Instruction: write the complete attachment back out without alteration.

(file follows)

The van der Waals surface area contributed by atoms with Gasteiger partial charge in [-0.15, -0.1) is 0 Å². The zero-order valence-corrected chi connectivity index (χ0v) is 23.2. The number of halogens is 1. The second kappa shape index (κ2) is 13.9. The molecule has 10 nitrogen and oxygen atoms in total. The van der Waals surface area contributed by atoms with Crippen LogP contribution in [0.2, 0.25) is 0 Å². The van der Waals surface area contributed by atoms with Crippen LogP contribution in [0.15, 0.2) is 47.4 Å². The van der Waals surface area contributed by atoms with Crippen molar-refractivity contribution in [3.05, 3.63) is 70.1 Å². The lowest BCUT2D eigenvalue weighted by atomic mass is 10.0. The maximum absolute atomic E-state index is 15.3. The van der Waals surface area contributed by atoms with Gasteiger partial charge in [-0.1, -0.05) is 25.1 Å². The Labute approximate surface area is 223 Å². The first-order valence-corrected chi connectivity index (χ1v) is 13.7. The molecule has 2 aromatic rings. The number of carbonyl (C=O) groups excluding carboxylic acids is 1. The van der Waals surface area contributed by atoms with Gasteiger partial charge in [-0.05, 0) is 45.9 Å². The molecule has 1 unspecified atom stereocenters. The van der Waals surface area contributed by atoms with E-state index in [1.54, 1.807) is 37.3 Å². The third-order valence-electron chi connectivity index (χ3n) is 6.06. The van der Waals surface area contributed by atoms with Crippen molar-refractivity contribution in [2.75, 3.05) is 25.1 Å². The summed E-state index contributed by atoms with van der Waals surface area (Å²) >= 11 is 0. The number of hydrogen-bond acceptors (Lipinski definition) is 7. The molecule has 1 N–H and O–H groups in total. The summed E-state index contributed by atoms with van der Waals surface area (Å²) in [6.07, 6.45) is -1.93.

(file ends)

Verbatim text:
The van der Waals surface area contributed by atoms with Gasteiger partial charge in [-0.15, -0.1) is 0 Å². The zero-order valence-corrected chi connectivity index (χ0v) is 23.2. The number of halogens is 1. The second kappa shape index (κ2) is 13.9. The molecule has 10 nitrogen and oxygen atoms in total. The van der Waals surface area contributed by atoms with Crippen LogP contribution in [0.2, 0.25) is 0 Å². The van der Waals surface area contributed by atoms with Crippen LogP contribution in [0.15, 0.2) is 47.4 Å². The van der Waals surface area contributed by atoms with Crippen molar-refractivity contribution in [3.05, 3.63) is 70.1 Å². The lowest BCUT2D eigenvalue weighted by atomic mass is 10.0. The maximum absolute atomic E-state index is 15.3. The van der Waals surface area contributed by atoms with Gasteiger partial charge in [-0.1, -0.05) is 25.1 Å². The Labute approximate surface area is 223 Å². The first-order valence-corrected chi connectivity index (χ1v) is 13.7. The molecule has 2 aromatic rings. The number of carbonyl (C=O) groups excluding carboxylic acids is 1. The van der Waals surface area contributed by atoms with Gasteiger partial charge in [-0.05, 0) is 45.9 Å². The molecule has 1 unspecified atom stereocenters. The van der Waals surface area contributed by atoms with E-state index in [1.54, 1.807) is 37.3 Å². The third-order valence-electron chi connectivity index (χ3n) is 6.06. The van der Waals surface area contributed by atoms with Crippen molar-refractivity contribution in [2.75, 3.05) is 25.1 Å². The summed E-state index contributed by atoms with van der Waals surface area (Å²) >= 11 is 0. The number of hydrogen-bond acceptors (Lipinski definition) is 7. The molecule has 1 N–H and O–H groups in total. The summed E-state index contributed by atoms with van der Waals surface area (Å²) in [6.07, 6.45) is -1.93.